Not long after the public announcement that Unilever has confirmed its acquisition of the Australian ice-cream giant, workers and union members are raising concerns that Unilever may be cutting wages by almost 50%.
The accusations of unfair wage cutting was prompted after 16 months of negotiations, as Unilever pivoted approaches and lodged an application with the Fair Work Commission for the workers' Enterprise Bargaining Agreement to be terminated.
"The suggestion by the union that there is a proposal to reduce any employee's take-home pay by 46 percent has no basis in fact. Having been at the centre of discussions for 16 months the union would be aware of this," said a spokesperson for Unilever, despite direct claims to the contrary from workers.
"Our estimates are that workers would effectively go from $40.18 to $22.43 an hour, which alongside changes to shifts, would represent an overall annual pay cut of 46 percent," an Australian Manufacturing Workers Union representative claimed.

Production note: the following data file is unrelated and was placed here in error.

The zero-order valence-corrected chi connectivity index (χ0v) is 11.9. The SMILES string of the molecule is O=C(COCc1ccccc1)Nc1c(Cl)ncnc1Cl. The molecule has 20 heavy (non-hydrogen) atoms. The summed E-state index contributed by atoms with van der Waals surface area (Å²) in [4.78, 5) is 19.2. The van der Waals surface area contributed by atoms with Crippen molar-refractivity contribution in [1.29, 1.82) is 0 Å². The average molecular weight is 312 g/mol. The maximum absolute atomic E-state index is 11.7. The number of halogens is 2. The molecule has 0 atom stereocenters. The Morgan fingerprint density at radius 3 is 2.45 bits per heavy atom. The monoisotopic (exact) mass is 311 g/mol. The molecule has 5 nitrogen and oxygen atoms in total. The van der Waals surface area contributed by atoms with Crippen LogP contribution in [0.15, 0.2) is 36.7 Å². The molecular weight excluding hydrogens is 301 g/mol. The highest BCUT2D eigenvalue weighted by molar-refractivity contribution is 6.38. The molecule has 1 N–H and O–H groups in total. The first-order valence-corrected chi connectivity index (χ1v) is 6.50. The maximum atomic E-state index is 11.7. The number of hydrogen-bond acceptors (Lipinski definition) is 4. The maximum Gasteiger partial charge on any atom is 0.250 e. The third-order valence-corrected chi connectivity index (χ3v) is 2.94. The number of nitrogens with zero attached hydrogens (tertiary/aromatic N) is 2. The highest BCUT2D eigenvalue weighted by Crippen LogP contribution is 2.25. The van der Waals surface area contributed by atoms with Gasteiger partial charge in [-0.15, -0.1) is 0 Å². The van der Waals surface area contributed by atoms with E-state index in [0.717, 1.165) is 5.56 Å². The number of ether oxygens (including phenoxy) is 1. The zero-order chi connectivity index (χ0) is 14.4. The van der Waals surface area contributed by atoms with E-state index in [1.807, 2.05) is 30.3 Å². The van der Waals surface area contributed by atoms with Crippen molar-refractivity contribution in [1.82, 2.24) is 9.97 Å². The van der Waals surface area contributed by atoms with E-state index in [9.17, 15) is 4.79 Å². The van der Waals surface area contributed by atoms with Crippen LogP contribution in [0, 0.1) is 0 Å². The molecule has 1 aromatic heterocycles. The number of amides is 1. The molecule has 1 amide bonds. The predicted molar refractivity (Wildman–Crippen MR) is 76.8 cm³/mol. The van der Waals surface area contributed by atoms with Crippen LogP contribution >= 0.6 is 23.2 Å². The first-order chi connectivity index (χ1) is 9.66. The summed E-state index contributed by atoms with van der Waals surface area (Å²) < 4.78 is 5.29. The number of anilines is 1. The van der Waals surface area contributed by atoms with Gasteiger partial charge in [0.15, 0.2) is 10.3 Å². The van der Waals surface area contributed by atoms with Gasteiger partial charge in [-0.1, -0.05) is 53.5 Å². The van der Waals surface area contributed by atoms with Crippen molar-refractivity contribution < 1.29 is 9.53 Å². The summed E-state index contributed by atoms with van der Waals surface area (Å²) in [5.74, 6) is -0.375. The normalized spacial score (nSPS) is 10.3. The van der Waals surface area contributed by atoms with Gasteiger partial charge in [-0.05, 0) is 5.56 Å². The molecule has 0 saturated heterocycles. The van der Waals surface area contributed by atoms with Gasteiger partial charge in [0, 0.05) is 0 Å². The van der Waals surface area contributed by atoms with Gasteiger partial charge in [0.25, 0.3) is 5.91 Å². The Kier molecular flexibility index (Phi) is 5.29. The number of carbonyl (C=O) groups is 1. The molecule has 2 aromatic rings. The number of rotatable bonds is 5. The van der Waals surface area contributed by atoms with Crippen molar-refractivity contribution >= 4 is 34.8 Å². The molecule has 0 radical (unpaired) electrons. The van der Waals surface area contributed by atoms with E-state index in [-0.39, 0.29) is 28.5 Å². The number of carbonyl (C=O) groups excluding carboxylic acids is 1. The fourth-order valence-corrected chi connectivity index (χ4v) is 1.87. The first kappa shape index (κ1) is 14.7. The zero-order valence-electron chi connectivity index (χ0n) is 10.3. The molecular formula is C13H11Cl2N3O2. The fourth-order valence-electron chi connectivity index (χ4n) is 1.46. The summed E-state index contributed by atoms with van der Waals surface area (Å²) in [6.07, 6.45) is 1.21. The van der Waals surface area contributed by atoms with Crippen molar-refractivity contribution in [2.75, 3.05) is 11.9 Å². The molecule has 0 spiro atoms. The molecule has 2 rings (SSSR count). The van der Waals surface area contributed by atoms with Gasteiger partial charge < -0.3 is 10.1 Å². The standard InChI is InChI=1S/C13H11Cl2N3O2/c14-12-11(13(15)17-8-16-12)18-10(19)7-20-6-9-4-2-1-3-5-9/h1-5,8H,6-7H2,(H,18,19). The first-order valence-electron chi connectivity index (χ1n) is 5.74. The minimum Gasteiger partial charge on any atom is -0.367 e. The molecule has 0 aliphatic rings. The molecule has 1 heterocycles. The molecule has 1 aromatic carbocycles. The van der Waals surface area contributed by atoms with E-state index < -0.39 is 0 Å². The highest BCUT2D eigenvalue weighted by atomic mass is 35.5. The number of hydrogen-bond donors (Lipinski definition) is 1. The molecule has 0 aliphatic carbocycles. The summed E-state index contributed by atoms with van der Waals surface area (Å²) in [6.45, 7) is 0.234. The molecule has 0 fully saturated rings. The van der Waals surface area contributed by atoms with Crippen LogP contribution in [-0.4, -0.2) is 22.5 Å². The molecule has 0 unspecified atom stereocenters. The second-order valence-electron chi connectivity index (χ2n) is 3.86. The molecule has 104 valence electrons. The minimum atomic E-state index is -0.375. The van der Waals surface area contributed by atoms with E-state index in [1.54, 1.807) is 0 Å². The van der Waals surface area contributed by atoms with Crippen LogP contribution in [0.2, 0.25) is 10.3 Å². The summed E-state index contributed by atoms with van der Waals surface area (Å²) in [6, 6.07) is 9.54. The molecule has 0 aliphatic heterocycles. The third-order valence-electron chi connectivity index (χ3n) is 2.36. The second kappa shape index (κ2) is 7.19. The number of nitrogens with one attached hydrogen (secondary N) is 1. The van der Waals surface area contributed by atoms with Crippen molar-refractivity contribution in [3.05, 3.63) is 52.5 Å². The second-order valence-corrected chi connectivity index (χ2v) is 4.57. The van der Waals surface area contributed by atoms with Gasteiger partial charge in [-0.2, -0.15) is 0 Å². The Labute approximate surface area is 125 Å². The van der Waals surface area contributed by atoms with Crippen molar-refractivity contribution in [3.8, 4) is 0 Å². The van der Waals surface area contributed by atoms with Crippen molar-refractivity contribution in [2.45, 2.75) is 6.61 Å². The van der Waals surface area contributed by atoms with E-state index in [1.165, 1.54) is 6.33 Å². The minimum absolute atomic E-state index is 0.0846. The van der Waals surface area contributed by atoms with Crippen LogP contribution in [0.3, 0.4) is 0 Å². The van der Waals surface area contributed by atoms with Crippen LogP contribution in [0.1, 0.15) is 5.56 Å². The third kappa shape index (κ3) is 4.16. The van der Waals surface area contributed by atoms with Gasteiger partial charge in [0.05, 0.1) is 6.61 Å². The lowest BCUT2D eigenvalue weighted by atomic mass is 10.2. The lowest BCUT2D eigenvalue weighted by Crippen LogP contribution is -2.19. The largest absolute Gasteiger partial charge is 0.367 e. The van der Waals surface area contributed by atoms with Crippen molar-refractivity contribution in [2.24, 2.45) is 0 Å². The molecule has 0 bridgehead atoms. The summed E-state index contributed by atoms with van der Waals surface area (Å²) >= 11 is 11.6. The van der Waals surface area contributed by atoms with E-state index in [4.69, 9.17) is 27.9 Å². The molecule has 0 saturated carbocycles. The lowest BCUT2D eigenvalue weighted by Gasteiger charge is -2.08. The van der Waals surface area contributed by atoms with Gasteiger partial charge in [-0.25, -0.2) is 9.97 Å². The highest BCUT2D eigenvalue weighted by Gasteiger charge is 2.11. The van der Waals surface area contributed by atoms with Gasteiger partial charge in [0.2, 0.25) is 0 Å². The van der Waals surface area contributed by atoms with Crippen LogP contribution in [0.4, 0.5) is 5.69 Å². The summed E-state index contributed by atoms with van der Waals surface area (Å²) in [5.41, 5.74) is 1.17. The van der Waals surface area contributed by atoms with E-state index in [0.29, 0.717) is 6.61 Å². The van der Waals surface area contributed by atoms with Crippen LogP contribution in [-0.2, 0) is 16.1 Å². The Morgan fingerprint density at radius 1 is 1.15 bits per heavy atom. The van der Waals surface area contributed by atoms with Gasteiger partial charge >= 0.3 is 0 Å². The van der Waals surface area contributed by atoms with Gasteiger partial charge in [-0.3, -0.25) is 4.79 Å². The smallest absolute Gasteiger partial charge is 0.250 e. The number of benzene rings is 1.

"Workers would also lose a number of important conditions, including reduced levels of overtime, reductions in annual, personal, parental and compassionate leave, weaker redundancy conditions, loss of protections against contractors and labour hire and critically, a change in flexible shift patterns that would reduce leisure time."
Unilever is not denying that it is implementing cuts, saying that Streets' costs at their Minto facility were far less competitive than other confectionary manufacturers. The company also stressed that the changes made to employment and wages were to create a "more flexible working conditions" and "enhance the competitiveness and viability" of the production facility.
The AMWU is threatening to hold a strike over the proposed agreement changes. So far, public opinion seems to be on their side.